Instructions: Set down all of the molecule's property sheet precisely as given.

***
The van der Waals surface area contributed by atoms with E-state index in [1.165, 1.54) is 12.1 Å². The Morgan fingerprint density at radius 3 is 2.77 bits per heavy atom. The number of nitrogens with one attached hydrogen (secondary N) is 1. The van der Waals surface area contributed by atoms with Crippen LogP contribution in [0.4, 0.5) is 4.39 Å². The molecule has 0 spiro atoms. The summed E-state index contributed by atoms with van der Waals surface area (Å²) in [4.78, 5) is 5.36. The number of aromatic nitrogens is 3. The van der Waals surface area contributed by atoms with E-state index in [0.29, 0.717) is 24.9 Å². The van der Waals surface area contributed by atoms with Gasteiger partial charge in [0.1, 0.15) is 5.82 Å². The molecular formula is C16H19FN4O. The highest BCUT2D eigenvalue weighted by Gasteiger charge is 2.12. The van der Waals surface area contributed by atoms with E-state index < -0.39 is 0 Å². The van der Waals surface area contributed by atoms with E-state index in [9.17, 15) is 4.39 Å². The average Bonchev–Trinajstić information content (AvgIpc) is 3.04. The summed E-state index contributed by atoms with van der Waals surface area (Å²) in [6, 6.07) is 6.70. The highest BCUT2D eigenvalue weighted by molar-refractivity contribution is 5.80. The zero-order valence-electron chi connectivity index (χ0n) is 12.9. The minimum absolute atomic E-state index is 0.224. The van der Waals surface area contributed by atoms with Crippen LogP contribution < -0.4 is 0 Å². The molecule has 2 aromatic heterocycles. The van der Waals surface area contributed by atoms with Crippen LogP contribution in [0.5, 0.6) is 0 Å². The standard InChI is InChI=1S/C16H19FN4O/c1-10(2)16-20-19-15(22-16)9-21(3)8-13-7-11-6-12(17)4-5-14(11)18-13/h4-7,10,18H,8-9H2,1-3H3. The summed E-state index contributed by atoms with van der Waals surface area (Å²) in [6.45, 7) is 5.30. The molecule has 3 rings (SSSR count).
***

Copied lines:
The van der Waals surface area contributed by atoms with E-state index in [1.165, 1.54) is 12.1 Å². The Morgan fingerprint density at radius 3 is 2.77 bits per heavy atom. The number of nitrogens with one attached hydrogen (secondary N) is 1. The van der Waals surface area contributed by atoms with Crippen LogP contribution in [0.4, 0.5) is 4.39 Å². The molecule has 0 spiro atoms. The summed E-state index contributed by atoms with van der Waals surface area (Å²) in [4.78, 5) is 5.36. The number of aromatic nitrogens is 3. The van der Waals surface area contributed by atoms with E-state index in [0.29, 0.717) is 24.9 Å². The van der Waals surface area contributed by atoms with Gasteiger partial charge in [0.1, 0.15) is 5.82 Å². The molecular formula is C16H19FN4O. The highest BCUT2D eigenvalue weighted by Gasteiger charge is 2.12. The van der Waals surface area contributed by atoms with E-state index < -0.39 is 0 Å². The van der Waals surface area contributed by atoms with E-state index in [9.17, 15) is 4.39 Å². The average Bonchev–Trinajstić information content (AvgIpc) is 3.04. The summed E-state index contributed by atoms with van der Waals surface area (Å²) in [6, 6.07) is 6.70. The highest BCUT2D eigenvalue weighted by molar-refractivity contribution is 5.80. The zero-order valence-electron chi connectivity index (χ0n) is 12.9. The minimum absolute atomic E-state index is 0.224. The van der Waals surface area contributed by atoms with Crippen LogP contribution < -0.4 is 0 Å². The molecule has 2 aromatic heterocycles. The van der Waals surface area contributed by atoms with Crippen LogP contribution in [0.5, 0.6) is 0 Å². The standard InChI is InChI=1S/C16H19FN4O/c1-10(2)16-20-19-15(22-16)9-21(3)8-13-7-11-6-12(17)4-5-14(11)18-13/h4-7,10,18H,8-9H2,1-3H3. The summed E-state index contributed by atoms with van der Waals surface area (Å²) in [6.45, 7) is 5.30. The molecule has 3 rings (SSSR count).